VoIP

Unbound Spiral: Supernova

June 23, 2004 06:08 PM

I'm about to go off and attend the pre-dinner Supernova event. Looks like a great crowd. Plus I put an initial post on the Supernova blog. The copy is also retained below.

Presence Tense for Telecom

When Kevin asked me to write about Telecoms I was a little surprised. I can still stumble over telephony terms and the pronunciation of the acronyms. The largest of which VoIP (voice over Internet protocol) holds us back conceptually. For the VoIP opportunity is not the old telephony system at a lower cost. It is much more and that is my interest, not Vonage or AT&T CallVantage plans. These today are still traditional telephony over IP (PoIP?) and their rates continue to drop daily. Instead I've been blogging about online presence spirals, the implications for Skype, and what's broken about social networks. For me the future of how we work, collaborate and hold conversations is up for grabs. So I'm turning up with three key areas. on my mind. Presence, mobility, and convergence. How will they play out for communication? I'll also be keeping an ear out for regulations and power struggles.

Presence:
Presence is gaining new visibility. It is most obvious when you have a buddylist just like we use in an Instant Messaging context. AOL, MSN and Yahoo popularized text messaging with simple presence (available, away, do not disturb etc.). A parallel thread exists in some markets with SMS messaging on cell phones although without presence. Less invasive message is winning. "Can you talk now?". Rather than RING RING RING! When Skype launched we found a "voice-centric" messaging system without the connection problems. Text and voice converged, and in a single click it was much easier to call or escalate from text to voice. However presence can be leveraged in many new ways. Take the conference call. For the most part today they are structured and require a scheduled time slot. By contrast improve your understanding of presence and instantly conference calls become more accessible. Collaborating in real-time may be spontaneous or opportunistic (when the required parties are next all available). Convoq's meeting products provide a good example.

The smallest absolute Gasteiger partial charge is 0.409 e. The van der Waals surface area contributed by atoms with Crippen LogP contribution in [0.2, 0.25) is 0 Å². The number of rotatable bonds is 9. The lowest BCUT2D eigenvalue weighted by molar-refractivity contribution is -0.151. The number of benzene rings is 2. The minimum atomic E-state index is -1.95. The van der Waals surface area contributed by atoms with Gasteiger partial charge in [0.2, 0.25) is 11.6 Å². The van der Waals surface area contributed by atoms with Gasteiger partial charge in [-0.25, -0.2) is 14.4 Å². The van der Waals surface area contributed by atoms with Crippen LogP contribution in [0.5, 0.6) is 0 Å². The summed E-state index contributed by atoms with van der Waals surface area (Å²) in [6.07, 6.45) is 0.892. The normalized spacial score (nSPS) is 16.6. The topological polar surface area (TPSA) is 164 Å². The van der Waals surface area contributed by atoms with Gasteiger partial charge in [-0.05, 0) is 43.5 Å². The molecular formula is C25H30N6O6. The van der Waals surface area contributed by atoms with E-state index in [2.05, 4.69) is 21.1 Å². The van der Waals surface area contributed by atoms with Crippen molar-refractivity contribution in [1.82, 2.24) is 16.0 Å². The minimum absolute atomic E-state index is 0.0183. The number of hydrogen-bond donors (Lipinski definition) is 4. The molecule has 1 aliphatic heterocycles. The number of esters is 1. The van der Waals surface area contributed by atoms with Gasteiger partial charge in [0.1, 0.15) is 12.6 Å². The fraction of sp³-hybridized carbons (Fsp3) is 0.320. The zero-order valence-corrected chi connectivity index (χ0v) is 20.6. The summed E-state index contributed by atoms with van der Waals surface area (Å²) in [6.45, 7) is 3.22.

In a world of presence voice mail will take on a new role. Voice mail in a presence-centric world may be the failure case. When the cost of connections enable open lines then the metaphor for our phone system is closer to Intercoms and Push to Talk solutions. Open channels become possible and mean we can be always-on. Why hang up? Presence will also give some sense of device (mobile, at home etc.). I know this may seem frightening to some. However there is research to substantiate that perhaps telephony should be less about talking and more about listening. See this quick summary.

Presence with this level of transparency has implications for individuals and companies alike. It is here where communications potentially dovetails with digital identity. Of interest is the amount of profile information we may be willing to share around a simple call connection. For all the complexity of digital identity when I finally receive a call from an email address at company X with a good reputation factor I can be pretty sure this is call from this individual. If there is a picture it will have the company picture. The profile will contain plenty of other information too. Additionally I may subscribe to other services to further check this "profile" even before accepting the call. This is just a minor example of how "smart profiles" will be part of the communications system. Now some of the smartest consumer centric profiles are out there in various social networking sites which with few exceptions have no "real-time" connectivity capability. They are like the white pages without the phone number. Social Networks are "postal" in format today. Yet within them we see tribes, networks and associations. Look to combine social networking with presence and real-time communications. It will require a people-centric solution.